Otherwise, well, the specs are the specs. A minimum of 8GB of RAM is a godsend, because the 2GB in my old machine was just not good enough for doing real work. This is. So is the space; 32GB is not enough to store files on, and 256GB is. I wouldn't bother to step up to the 512GB or 16GB of RAM or i7 though, because quite frankly I have a desktop which outclasses that and costs a lot less than $3500. There's a line between "necessary mobile power" and "unnecessary mobile expense", and I feel like the i5/8GB/256GB model is closest to it.

    Conclusion, and bits and bobs.
    There are a couple of annoyances. The latch is the most obvious one. It's hard to open with one hand. Possible, but hard. The magnets are strong and much of the weight is in the top, so you sort of have to lever it open to get it to open. It's not a huge hassle, but it is kind of annoying. I've mentioned my issues with the pen, and I'll add that it's inconvenient to store. You can stick it to the side of the tablet, but if you throw it in a bag, it'll come off. My very old pen-enabled tablet (the HP Touchsmart Tx2, from 200...8?) had a well for the pen, which worked great, but this pen's thicker than the Surface, so doesn't work well here.

    The other thing that I think surprises people is that the Surface Book is clearly a laptop first. Yes, it has Connected Standby- so just like a phone or tablet, you press the button and it comes on instantly and it recieives alerts and updates and whatever while it's 'off'. Yes, most of the components are in the tablet portion, but not the batteries. You'll get maybe 2-4 hours of battery life out of the tablet alone, depending on what you want to use it for, but there's another 6-10 hours in the base. I think, but am not sure, that the tablet will charge from the base when you plug them in. It's kind of hard to tell; the battery measurements mostly seem to do whatever the fuck they want, so it's not a totally reliable measure of that kind of thing.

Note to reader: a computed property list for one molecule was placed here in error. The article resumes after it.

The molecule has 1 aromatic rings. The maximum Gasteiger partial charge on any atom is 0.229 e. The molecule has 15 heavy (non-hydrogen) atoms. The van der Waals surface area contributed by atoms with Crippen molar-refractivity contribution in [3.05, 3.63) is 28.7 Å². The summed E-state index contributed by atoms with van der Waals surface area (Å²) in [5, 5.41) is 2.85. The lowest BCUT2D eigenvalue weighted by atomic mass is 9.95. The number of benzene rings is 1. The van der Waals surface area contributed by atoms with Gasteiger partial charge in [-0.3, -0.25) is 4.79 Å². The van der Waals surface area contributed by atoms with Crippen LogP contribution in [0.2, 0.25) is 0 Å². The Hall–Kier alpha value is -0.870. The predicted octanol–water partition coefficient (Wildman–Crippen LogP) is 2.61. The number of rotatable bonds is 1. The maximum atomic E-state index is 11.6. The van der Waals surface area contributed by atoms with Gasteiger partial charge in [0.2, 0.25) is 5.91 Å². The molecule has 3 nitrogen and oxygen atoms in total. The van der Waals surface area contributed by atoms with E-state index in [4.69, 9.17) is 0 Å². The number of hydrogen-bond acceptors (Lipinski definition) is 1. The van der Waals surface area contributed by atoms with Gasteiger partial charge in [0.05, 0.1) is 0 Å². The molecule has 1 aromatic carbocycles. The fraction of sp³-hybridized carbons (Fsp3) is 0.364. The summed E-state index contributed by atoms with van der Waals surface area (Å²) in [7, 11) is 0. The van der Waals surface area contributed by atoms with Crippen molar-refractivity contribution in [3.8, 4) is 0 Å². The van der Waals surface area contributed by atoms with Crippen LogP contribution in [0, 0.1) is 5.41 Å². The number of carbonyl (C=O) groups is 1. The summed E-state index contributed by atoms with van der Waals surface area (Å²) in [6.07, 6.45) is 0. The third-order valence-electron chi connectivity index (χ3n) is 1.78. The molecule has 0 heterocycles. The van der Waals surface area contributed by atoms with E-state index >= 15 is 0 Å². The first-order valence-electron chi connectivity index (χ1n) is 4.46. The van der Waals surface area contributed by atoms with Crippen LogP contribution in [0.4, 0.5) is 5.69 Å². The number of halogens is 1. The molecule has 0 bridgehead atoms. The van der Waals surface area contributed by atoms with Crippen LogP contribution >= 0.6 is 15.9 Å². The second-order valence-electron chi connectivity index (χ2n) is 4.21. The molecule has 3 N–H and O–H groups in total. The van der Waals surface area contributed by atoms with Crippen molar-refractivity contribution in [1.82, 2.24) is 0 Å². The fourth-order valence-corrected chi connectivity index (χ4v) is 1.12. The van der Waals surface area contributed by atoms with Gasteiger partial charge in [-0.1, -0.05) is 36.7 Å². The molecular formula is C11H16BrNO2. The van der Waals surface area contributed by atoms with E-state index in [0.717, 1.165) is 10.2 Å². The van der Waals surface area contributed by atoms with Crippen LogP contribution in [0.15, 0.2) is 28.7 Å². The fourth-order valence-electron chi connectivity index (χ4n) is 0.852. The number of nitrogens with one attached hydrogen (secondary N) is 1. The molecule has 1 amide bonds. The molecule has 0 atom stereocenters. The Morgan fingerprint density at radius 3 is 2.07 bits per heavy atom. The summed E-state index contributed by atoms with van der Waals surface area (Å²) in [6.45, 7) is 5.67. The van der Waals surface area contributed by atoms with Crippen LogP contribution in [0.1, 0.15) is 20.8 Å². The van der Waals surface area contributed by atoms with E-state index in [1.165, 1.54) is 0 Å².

It's also very expensive. Two years ago, my Transformer Book was about a tenth the price. That machine is clearly inferior to this one, but even ignoring the march of two years time, the comparison doesn't really make the Surface Book look amazing when it comes to value. Is it worth it?

    Hard to say. Of course it depends on how much you value your money; but it also depends on how much you value your aggravation. Everything the Transformer Book does, the Surface Book does better. If that extra thirty seconds of lag working with multiple web pages or word documents is worth $2000, well, there you have your answer. Maybe it is, maybe it isn't.

    In the grand scheme of things though, I'm pretty happy. Some Surface Book users on Reddit have described a variety of issues. I haven't; there was a November 2nd firmware update which I downloaded first thing, which may have fixed some of them. Otherwise, I can't report any issues.

    Getting one, though, is another story. Apparently they are sold out across Canada, and mine was only acquired by visiting every Microsoft store in the city and snagging one of the last two excess inventory they had. So yeah.

    Verdict: Well, I hate these things, but if I had to put a number on it? 9/10. It's amazing. Love it to bits.

    (I can do pictures or specific requests if you like, just imgur wasn't working from work as I was writing this).